On the surface this story is good news. But read further as I dissect this announcement, the media coverage and wonder what levers were pulled and words tweaked to get there.
Amid Outbreak, Foster Farms Steps Up Food Safety
Foster Farms poultry producers announced Monday that they’ve dramatically lowered levels of salmonella in chicken parts — and invested $75 million to do it — even as the firm battles a food poisoning outbreak that has sickened nearly 600 people in more than a year.
Most recent 10-week data shared with the U.S. Department of Agriculture showed that salmonella levels in the firm’s chicken parts had dropped to 2 percent — far below the industry benchmark of 25 percent, Foster Farms officials said.
The announcement came at a Modesto, California, gathering aimed at marking the family-owned firm’s 75th anniversary. Foster Farms was lauded by Sen. Dianne Feinstein, D-Calif., and Dr. David Acheson, former chief medical officer of the USDA’s Food Safety and Inspection Service and former associate commissioner for foods at the Food and Drug Administration.
‘Certainly there was a problem,’ said Acheson, who is now serving as a paid member of the Foster Farms Food Safety Advisory Board. ‘They are definitely addressing the problem going forward.’
Why does this make me sick? Three reasons:
1) This phrase is cleverly misleading: “salmonella levels in the firm’s chicken parts had dropped to 2 percent — far below the industry benchmark of 25 percent.”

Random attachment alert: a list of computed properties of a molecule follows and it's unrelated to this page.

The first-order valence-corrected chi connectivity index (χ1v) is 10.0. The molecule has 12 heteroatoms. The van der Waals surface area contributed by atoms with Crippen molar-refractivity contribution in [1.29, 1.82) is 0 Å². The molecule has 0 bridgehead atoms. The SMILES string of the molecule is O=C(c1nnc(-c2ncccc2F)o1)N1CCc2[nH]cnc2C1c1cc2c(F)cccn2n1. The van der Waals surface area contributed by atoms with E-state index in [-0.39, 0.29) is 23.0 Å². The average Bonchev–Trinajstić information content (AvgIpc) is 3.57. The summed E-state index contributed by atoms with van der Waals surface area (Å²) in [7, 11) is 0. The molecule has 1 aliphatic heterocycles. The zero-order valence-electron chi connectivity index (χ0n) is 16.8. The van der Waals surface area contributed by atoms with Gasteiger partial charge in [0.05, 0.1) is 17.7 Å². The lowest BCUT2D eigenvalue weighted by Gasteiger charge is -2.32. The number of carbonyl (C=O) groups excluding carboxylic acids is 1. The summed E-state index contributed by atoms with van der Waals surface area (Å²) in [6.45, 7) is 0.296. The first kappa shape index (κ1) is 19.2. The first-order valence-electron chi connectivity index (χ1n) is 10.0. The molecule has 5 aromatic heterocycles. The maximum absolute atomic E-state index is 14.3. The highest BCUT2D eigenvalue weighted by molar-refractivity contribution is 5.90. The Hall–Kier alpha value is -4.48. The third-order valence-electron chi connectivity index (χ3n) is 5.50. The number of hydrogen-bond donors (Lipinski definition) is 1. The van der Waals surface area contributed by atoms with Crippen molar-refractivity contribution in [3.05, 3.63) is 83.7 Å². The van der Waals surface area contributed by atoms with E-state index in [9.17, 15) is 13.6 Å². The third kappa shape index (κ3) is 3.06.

This “industry benchmark” is suggested by the poultry industry saying, “This is our average. Some better, some worse but on average one out of four packages of chicken parts is contaminated.” The phrase that really means something, because it can have regulatory teeth, is performance standard. However, right now there is no USDA performance standard for chicken parts.
The performance standard the USDA has is only for whole chickens and it is 7.5 percent. (BTW, getting the USDA FSIS to admit this was like pulling teeth.) Here is the note from them:
In 1996, FSIS set the first performance standards for young chickens (broilers). At that time, the national average for Salmonella on young chickens (broilers) was 20%. Today, the national average of Salmonella on young chickens (broilers) is 7.5%. The performance standard for young chickens (broilers) is not the same for chicken parts. FSIS recently completed the first baseline survey of chicken parts and determined the national average of Salmonella on this product type was 24%. FSIS will use the information gathered in the baseline survey to develop a performance standard for chicken parts.
What this means is that until the performance standard for chicken parts is set and violated, often over a few months, there will not be a suggestion for a recall. With whole chickens when you go over 7.5% you are in category 3 danger zone and get extra monitoring.